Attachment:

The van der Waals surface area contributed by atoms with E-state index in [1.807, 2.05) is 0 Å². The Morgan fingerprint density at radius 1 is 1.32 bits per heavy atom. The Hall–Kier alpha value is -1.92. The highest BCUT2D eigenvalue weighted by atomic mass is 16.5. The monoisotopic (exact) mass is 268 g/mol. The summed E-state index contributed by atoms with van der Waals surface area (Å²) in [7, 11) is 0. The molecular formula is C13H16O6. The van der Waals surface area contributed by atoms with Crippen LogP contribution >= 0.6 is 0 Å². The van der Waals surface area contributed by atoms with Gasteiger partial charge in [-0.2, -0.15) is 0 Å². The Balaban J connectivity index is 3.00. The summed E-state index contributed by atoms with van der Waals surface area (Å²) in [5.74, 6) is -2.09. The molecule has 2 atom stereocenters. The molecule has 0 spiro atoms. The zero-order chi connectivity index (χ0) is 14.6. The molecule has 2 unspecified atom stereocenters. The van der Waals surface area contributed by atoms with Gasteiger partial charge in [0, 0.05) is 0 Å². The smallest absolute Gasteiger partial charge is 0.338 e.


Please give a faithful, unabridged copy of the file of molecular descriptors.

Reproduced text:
The van der Waals surface area contributed by atoms with E-state index in [1.807, 2.05) is 0 Å². The Morgan fingerprint density at radius 1 is 1.32 bits per heavy atom. The Hall–Kier alpha value is -1.92. The highest BCUT2D eigenvalue weighted by atomic mass is 16.5. The monoisotopic (exact) mass is 268 g/mol. The summed E-state index contributed by atoms with van der Waals surface area (Å²) in [7, 11) is 0. The molecular formula is C13H16O6. The van der Waals surface area contributed by atoms with Crippen LogP contribution >= 0.6 is 0 Å². The van der Waals surface area contributed by atoms with Gasteiger partial charge in [-0.2, -0.15) is 0 Å². The Balaban J connectivity index is 3.00. The summed E-state index contributed by atoms with van der Waals surface area (Å²) in [5.74, 6) is -2.09. The molecule has 2 atom stereocenters. The molecule has 0 spiro atoms. The zero-order chi connectivity index (χ0) is 14.6. The molecule has 2 unspecified atom stereocenters. The van der Waals surface area contributed by atoms with Gasteiger partial charge in [0, 0.05) is 0 Å². The smallest absolute Gasteiger partial charge is 0.338 e.